Gastric Bypass

Gastric Bypass discussion

Gastric Bypass has been around for almost 50 years in various forms.  The fact that it has endured for so long and is still one of the most commonly performed operations for obesity worldwide is proof of its effectiveness.  The development of gastric bypass is credited to Dr Edward Mason in 1966 but the procedure has undergone several modifications from its initial form.  It was performed laparoscopically first in 1994.  

The essential goal in bypass surgery is to create a small stomach out of the normal stomach for food to go into.  This "pouch" of stomach is separated completely from the rest of the stomach, unlike the classic "stomach stapling" operation where there is just a partition in the stomach rather than complete separation.  After the small pouch is made, gastrointestinal continuity is maintained by connecting the small bowel to the pouch.  Food and fluid consumed therefore bypasses the main stomach and duodenum which remain in place.

Gastric Bypass Surgery 

Benefits of the bypass include the following:

  • The reliability of weight loss is excellent
  • The magnitude of weight loss is usually better than gastric banding
  • The rate of weight loss is usually rapid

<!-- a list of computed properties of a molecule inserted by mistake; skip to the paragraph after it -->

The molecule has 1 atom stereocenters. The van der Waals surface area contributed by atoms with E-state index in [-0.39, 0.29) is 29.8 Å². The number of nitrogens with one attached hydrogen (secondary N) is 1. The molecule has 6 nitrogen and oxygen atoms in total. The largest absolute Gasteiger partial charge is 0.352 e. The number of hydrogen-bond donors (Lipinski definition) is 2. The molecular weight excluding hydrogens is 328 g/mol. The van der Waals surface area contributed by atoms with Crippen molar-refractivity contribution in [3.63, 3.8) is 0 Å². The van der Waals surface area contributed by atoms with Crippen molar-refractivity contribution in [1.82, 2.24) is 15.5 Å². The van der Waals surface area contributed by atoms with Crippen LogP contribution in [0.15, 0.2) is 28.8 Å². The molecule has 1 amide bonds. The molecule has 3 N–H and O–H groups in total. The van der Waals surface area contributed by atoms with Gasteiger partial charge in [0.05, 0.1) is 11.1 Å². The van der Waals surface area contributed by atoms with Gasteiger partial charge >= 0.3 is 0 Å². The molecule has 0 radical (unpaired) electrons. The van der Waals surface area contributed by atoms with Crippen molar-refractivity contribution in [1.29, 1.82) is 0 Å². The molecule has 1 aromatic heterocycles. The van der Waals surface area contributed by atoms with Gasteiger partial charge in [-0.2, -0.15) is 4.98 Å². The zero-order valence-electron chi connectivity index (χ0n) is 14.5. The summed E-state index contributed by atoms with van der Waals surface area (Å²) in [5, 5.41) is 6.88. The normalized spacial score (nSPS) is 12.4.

• The operation is anti-reflux in nature and should resolve most cases of gastro-oesophageal reflux
  • The operation has been around for decades therefore we have plenty of information about its long term safety and efficacy
  • There is usually substantial hunger suppression after bypass surgery
  • It is extremely powerful against diabetes and has hormonal effects independent of weight loss improving the body's ability to fight diabetes
  • It can be done with a laparoscopic (keyhole) approach almost all the time
  • There is usually less food intolerance compared to gastric band patients
  • There is no permanent removal of a normal organ such as with sleeve gastrectomy surgery
  • Unlike "malabsorptive operations" (e.g. biliopancreatic diversion), diarrhoea or malnutrition is rare
  • Mild dumping syndrome may help with certain food habits such as chocolate addiction
  • The operation is reversible if need be

 

 

The down-sides of gastric bypass are…

  • It is more complex than banding and sleeve surgery and takes longer to do
  • The operation carries more risk than banding or sleeve surgery
  • You need to be vigilant with vitamin supplements post-operatively as some patients are prone to vitamin or mineral deficiencies
  • Occasional issues can occur down the track such as ulcers at the join at the top or small bowel twisting
  • Reversing the procedure, although rarely required, is more technically challenging than reversing a band
  • Leaks can occur up to 2% of cases. These can be difficult to treat and require many weeks or months in hospital
  • Dumping syndrome can occur and be uncomfortable
     

 

Video of Gastric Bypass Surgery

 

 

Robotic Surgery Videos

Robotic Gastric Bypass Surgery

 

Mr Clough is one of the most experienced surgeons in Australia using robotic technology to aid in getting the best outcomes after gastric bypass surgery.  More information about the Da Vinci robot can be found here.